Attenborough family in charity plea
Lord Attenborough's family have asked fans who want to pay tribute to the Oscar winner to make a donation to the care home where he spent his final years.
They said a memorial service for t he actor and director, who died on August 24, aged 90, was being planned for " later this year" with details to " be announced accordingly".
A spokeswoman for the family said: " Lord Attenborough's funeral will be a strictly private family funeral.
"The family have asked for no flowers but, if people wish, charitable donations can be made to Denville Hall, the care home where Lord Attenborough spent his final years."
He moved to the rest home for retired actors, in Northwood, north-west London, in 2008 and his widow still lives there.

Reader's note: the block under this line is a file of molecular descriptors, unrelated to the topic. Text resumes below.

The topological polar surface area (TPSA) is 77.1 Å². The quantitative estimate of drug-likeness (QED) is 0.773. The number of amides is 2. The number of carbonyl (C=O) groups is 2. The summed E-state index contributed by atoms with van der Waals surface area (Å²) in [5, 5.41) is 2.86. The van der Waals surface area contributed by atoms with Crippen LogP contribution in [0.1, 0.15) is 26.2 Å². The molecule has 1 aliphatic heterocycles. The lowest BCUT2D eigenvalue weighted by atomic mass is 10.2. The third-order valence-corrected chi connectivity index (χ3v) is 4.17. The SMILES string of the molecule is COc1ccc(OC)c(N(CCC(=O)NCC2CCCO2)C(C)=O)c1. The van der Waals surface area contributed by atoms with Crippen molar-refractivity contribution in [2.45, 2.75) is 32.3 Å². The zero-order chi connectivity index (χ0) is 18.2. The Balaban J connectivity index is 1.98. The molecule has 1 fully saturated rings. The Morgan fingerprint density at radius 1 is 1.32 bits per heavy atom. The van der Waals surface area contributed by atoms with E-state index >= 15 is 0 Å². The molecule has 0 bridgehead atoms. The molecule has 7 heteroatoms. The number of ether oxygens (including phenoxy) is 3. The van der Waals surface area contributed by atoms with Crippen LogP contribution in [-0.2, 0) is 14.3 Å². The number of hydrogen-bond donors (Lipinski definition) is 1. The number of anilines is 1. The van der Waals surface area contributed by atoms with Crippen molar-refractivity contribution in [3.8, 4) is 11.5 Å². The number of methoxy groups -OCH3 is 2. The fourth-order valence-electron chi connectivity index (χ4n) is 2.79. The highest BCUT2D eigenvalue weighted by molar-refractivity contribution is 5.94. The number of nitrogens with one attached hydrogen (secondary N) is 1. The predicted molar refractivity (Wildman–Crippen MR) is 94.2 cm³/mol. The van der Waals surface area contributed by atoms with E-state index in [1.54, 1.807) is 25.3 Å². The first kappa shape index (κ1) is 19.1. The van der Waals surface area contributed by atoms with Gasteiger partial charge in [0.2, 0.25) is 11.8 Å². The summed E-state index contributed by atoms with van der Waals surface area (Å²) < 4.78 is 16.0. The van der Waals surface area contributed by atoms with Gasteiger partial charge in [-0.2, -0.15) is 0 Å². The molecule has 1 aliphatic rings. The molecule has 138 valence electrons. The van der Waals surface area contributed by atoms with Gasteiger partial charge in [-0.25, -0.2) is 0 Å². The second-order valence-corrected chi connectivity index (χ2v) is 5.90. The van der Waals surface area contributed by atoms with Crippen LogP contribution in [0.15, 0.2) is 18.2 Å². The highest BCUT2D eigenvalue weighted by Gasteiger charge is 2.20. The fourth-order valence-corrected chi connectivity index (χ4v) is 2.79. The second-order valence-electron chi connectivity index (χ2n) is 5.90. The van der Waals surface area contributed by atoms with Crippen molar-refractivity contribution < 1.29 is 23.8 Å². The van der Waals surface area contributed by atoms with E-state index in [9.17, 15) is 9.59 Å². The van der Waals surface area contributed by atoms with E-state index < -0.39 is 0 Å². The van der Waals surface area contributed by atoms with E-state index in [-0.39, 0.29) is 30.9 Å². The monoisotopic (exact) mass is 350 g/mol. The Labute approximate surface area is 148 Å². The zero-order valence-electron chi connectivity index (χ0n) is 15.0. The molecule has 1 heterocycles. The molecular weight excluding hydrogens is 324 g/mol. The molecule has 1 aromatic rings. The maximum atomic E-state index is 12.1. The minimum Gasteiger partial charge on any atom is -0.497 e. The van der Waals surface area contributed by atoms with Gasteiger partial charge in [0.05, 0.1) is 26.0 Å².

News of his death sparked tributes from p oliticians, Hollywood stars and industry leaders.
Bafta described its former president as a "titan of British cinema" who set an example of "industry, skill and compassion" that business would do well to live up to.
Career highlights included Brighton Rock, where he played the psychopathic criminal Pinkie, the 1993 blockbuster Jurassic Park and Gandhi which he directed and which won eight Oscars including the best director award.
Jurassic Park director Steven Spielberg said: ''Dickie Attenborough was passionate about everything in his life - family, friends, country and career.
''He made a gift to the world with his emotional epic Gandhi and he was the perfect ringmaster to bring the dinosaurs back to life as John Hammond in Jurassic Park."
Star of Gandhi Sir Ben Kingsley said he had grown to love the director, who had worked tirelessly to bring the Indian leader's story to the big screen.
''He placed in me an absolute trust and in turn I placed an absolute trust in him and grew to love him,'' said Sir Ben.
''I along with millions of others whom he touched through his life and work will miss him dearly.''